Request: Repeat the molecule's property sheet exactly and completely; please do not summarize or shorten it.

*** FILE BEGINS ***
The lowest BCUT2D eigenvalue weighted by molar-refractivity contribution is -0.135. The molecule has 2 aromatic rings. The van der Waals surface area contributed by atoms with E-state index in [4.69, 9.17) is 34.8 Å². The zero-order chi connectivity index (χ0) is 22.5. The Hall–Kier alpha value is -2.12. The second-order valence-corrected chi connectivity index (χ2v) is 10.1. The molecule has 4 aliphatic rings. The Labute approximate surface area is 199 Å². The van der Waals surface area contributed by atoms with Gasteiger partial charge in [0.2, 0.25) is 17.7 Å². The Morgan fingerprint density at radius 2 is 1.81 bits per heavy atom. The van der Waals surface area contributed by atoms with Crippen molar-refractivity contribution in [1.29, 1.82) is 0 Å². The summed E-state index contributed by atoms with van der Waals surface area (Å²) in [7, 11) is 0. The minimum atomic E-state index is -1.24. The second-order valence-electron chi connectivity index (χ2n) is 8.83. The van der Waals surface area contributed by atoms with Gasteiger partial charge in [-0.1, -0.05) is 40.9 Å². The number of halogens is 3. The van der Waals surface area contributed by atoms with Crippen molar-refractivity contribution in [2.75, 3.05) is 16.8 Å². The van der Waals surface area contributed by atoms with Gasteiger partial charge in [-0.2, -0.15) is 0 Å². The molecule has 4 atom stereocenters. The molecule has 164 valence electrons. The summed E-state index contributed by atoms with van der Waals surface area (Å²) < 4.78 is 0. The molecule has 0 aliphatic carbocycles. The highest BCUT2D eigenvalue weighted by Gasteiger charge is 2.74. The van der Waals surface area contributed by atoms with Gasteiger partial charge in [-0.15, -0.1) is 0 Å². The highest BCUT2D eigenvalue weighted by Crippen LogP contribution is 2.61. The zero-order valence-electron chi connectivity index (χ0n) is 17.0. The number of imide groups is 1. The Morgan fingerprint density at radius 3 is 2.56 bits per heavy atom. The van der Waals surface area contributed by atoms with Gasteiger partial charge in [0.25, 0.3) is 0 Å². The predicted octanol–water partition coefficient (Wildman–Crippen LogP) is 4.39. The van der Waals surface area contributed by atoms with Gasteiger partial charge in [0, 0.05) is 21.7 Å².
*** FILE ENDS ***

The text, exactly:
The lowest BCUT2D eigenvalue weighted by molar-refractivity contribution is -0.135. The molecule has 2 aromatic rings. The van der Waals surface area contributed by atoms with E-state index in [4.69, 9.17) is 34.8 Å². The zero-order chi connectivity index (χ0) is 22.5. The Hall–Kier alpha value is -2.12. The second-order valence-corrected chi connectivity index (χ2v) is 10.1. The molecule has 4 aliphatic rings. The Labute approximate surface area is 199 Å². The van der Waals surface area contributed by atoms with Gasteiger partial charge in [0.2, 0.25) is 17.7 Å². The Morgan fingerprint density at radius 2 is 1.81 bits per heavy atom. The van der Waals surface area contributed by atoms with Crippen molar-refractivity contribution in [1.29, 1.82) is 0 Å². The summed E-state index contributed by atoms with van der Waals surface area (Å²) in [7, 11) is 0. The minimum atomic E-state index is -1.24. The second-order valence-electron chi connectivity index (χ2n) is 8.83. The van der Waals surface area contributed by atoms with Gasteiger partial charge in [-0.1, -0.05) is 40.9 Å². The number of halogens is 3. The van der Waals surface area contributed by atoms with Crippen molar-refractivity contribution in [2.75, 3.05) is 16.8 Å². The van der Waals surface area contributed by atoms with Gasteiger partial charge in [-0.2, -0.15) is 0 Å². The molecule has 4 atom stereocenters. The molecule has 164 valence electrons. The summed E-state index contributed by atoms with van der Waals surface area (Å²) < 4.78 is 0. The molecule has 0 aliphatic carbocycles. The highest BCUT2D eigenvalue weighted by Gasteiger charge is 2.74. The van der Waals surface area contributed by atoms with Gasteiger partial charge in [-0.15, -0.1) is 0 Å². The highest BCUT2D eigenvalue weighted by Crippen LogP contribution is 2.61. The zero-order valence-electron chi connectivity index (χ0n) is 17.0. The number of imide groups is 1. The Morgan fingerprint density at radius 3 is 2.56 bits per heavy atom. The van der Waals surface area contributed by atoms with Gasteiger partial charge in [0.25, 0.3) is 0 Å². The predicted octanol–water partition coefficient (Wildman–Crippen LogP) is 4.39. The van der Waals surface area contributed by atoms with Gasteiger partial charge in [0, 0.05) is 21.7 Å².